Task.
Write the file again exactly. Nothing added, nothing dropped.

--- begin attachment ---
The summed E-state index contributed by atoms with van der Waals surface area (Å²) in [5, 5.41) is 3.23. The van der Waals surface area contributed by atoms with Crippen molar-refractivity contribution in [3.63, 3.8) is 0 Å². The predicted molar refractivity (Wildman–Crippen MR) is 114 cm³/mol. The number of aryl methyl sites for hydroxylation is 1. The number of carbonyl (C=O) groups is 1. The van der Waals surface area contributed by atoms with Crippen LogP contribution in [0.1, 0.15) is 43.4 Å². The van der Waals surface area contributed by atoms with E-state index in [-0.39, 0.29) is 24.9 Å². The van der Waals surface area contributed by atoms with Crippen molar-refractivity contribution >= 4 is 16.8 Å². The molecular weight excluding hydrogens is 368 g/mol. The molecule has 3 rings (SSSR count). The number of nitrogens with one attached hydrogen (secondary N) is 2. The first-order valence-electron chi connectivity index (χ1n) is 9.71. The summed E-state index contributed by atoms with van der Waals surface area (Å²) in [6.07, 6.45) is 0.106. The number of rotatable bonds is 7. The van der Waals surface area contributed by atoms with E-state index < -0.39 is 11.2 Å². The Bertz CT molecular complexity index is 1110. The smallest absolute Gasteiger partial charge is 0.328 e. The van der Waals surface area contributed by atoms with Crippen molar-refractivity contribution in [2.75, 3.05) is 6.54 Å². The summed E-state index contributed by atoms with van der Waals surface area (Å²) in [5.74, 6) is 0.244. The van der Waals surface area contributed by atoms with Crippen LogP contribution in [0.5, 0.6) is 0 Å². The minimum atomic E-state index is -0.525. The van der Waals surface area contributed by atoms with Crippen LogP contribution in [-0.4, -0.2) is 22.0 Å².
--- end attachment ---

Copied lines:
The summed E-state index contributed by atoms with van der Waals surface area (Å²) in [5, 5.41) is 3.23. The van der Waals surface area contributed by atoms with Crippen molar-refractivity contribution in [3.63, 3.8) is 0 Å². The predicted molar refractivity (Wildman–Crippen MR) is 114 cm³/mol. The number of aryl methyl sites for hydroxylation is 1. The number of carbonyl (C=O) groups is 1. The van der Waals surface area contributed by atoms with Crippen LogP contribution in [0.1, 0.15) is 43.4 Å². The van der Waals surface area contributed by atoms with E-state index in [-0.39, 0.29) is 24.9 Å². The van der Waals surface area contributed by atoms with Crippen molar-refractivity contribution >= 4 is 16.8 Å². The molecular weight excluding hydrogens is 368 g/mol. The molecule has 3 rings (SSSR count). The number of nitrogens with one attached hydrogen (secondary N) is 2. The first-order valence-electron chi connectivity index (χ1n) is 9.71. The summed E-state index contributed by atoms with van der Waals surface area (Å²) in [6.07, 6.45) is 0.106. The number of rotatable bonds is 7. The van der Waals surface area contributed by atoms with E-state index < -0.39 is 11.2 Å². The Bertz CT molecular complexity index is 1110. The smallest absolute Gasteiger partial charge is 0.328 e. The van der Waals surface area contributed by atoms with Crippen molar-refractivity contribution in [2.75, 3.05) is 6.54 Å². The summed E-state index contributed by atoms with van der Waals surface area (Å²) in [5.74, 6) is 0.244. The van der Waals surface area contributed by atoms with Crippen LogP contribution in [0.5, 0.6) is 0 Å². The minimum atomic E-state index is -0.525. The van der Waals surface area contributed by atoms with Crippen LogP contribution in [-0.4, -0.2) is 22.0 Å².